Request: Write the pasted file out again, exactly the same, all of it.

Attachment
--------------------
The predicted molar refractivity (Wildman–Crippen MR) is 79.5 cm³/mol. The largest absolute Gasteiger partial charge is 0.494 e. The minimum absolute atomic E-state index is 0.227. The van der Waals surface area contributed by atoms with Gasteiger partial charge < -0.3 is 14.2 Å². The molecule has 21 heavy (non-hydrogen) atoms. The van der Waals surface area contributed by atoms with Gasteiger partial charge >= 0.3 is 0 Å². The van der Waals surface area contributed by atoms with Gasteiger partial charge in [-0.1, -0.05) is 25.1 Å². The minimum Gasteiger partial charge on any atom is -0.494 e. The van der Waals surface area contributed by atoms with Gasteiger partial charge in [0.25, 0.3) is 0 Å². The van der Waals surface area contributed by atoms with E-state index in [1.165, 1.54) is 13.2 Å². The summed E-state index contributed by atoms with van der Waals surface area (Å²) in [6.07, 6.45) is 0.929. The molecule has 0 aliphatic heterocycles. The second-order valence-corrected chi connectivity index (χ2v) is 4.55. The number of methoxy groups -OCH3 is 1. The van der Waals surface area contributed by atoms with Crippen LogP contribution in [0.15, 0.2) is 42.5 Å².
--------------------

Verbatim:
The predicted molar refractivity (Wildman–Crippen MR) is 79.5 cm³/mol. The largest absolute Gasteiger partial charge is 0.494 e. The minimum absolute atomic E-state index is 0.227. The van der Waals surface area contributed by atoms with Gasteiger partial charge < -0.3 is 14.2 Å². The molecule has 21 heavy (non-hydrogen) atoms. The van der Waals surface area contributed by atoms with Gasteiger partial charge >= 0.3 is 0 Å². The van der Waals surface area contributed by atoms with Gasteiger partial charge in [-0.1, -0.05) is 25.1 Å². The minimum Gasteiger partial charge on any atom is -0.494 e. The van der Waals surface area contributed by atoms with Gasteiger partial charge in [0.25, 0.3) is 0 Å². The van der Waals surface area contributed by atoms with E-state index in [1.165, 1.54) is 13.2 Å². The summed E-state index contributed by atoms with van der Waals surface area (Å²) in [6.07, 6.45) is 0.929. The molecule has 0 aliphatic heterocycles. The second-order valence-corrected chi connectivity index (χ2v) is 4.55. The number of methoxy groups -OCH3 is 1. The van der Waals surface area contributed by atoms with Crippen LogP contribution in [0.15, 0.2) is 42.5 Å².